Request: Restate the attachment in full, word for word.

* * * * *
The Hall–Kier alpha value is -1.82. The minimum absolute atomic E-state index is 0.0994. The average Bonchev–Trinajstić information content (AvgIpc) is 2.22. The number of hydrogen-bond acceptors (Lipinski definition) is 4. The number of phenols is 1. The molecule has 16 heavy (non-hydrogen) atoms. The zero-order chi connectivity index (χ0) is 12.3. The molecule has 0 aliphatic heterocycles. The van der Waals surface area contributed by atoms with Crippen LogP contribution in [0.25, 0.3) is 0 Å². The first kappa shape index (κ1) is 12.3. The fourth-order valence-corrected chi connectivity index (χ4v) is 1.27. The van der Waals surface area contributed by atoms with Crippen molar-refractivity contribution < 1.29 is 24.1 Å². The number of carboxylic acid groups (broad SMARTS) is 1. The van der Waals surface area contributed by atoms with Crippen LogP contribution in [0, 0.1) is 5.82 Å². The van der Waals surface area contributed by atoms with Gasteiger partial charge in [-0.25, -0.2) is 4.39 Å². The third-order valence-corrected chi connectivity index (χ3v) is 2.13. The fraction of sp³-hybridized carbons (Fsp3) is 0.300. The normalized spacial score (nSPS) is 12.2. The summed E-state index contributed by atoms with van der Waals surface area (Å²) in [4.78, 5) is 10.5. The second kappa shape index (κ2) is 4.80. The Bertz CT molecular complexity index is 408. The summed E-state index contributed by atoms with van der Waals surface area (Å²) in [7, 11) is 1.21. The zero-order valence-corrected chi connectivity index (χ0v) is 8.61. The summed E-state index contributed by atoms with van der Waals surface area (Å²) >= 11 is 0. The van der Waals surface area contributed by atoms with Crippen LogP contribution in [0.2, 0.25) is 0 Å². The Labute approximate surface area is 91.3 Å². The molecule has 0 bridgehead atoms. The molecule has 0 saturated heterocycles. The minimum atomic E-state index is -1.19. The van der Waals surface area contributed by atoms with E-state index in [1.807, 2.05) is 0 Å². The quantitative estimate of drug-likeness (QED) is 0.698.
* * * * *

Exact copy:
The Hall–Kier alpha value is -1.82. The minimum absolute atomic E-state index is 0.0994. The average Bonchev–Trinajstić information content (AvgIpc) is 2.22. The number of hydrogen-bond acceptors (Lipinski definition) is 4. The number of phenols is 1. The molecule has 16 heavy (non-hydrogen) atoms. The zero-order chi connectivity index (χ0) is 12.3. The molecule has 0 aliphatic heterocycles. The van der Waals surface area contributed by atoms with Crippen LogP contribution in [0.25, 0.3) is 0 Å². The first kappa shape index (κ1) is 12.3. The fourth-order valence-corrected chi connectivity index (χ4v) is 1.27. The van der Waals surface area contributed by atoms with Crippen molar-refractivity contribution < 1.29 is 24.1 Å². The number of carboxylic acid groups (broad SMARTS) is 1. The van der Waals surface area contributed by atoms with Crippen LogP contribution in [0, 0.1) is 5.82 Å². The van der Waals surface area contributed by atoms with Gasteiger partial charge in [-0.25, -0.2) is 4.39 Å². The third-order valence-corrected chi connectivity index (χ3v) is 2.13. The fraction of sp³-hybridized carbons (Fsp3) is 0.300. The normalized spacial score (nSPS) is 12.2. The summed E-state index contributed by atoms with van der Waals surface area (Å²) in [4.78, 5) is 10.5. The second kappa shape index (κ2) is 4.80. The Bertz CT molecular complexity index is 408. The summed E-state index contributed by atoms with van der Waals surface area (Å²) in [7, 11) is 1.21. The zero-order valence-corrected chi connectivity index (χ0v) is 8.61. The summed E-state index contributed by atoms with van der Waals surface area (Å²) >= 11 is 0. The van der Waals surface area contributed by atoms with Crippen LogP contribution in [0.2, 0.25) is 0 Å². The Labute approximate surface area is 91.3 Å². The molecule has 0 bridgehead atoms. The molecule has 0 saturated heterocycles. The minimum atomic E-state index is -1.19. The van der Waals surface area contributed by atoms with E-state index in [1.807, 2.05) is 0 Å². The quantitative estimate of drug-likeness (QED) is 0.698.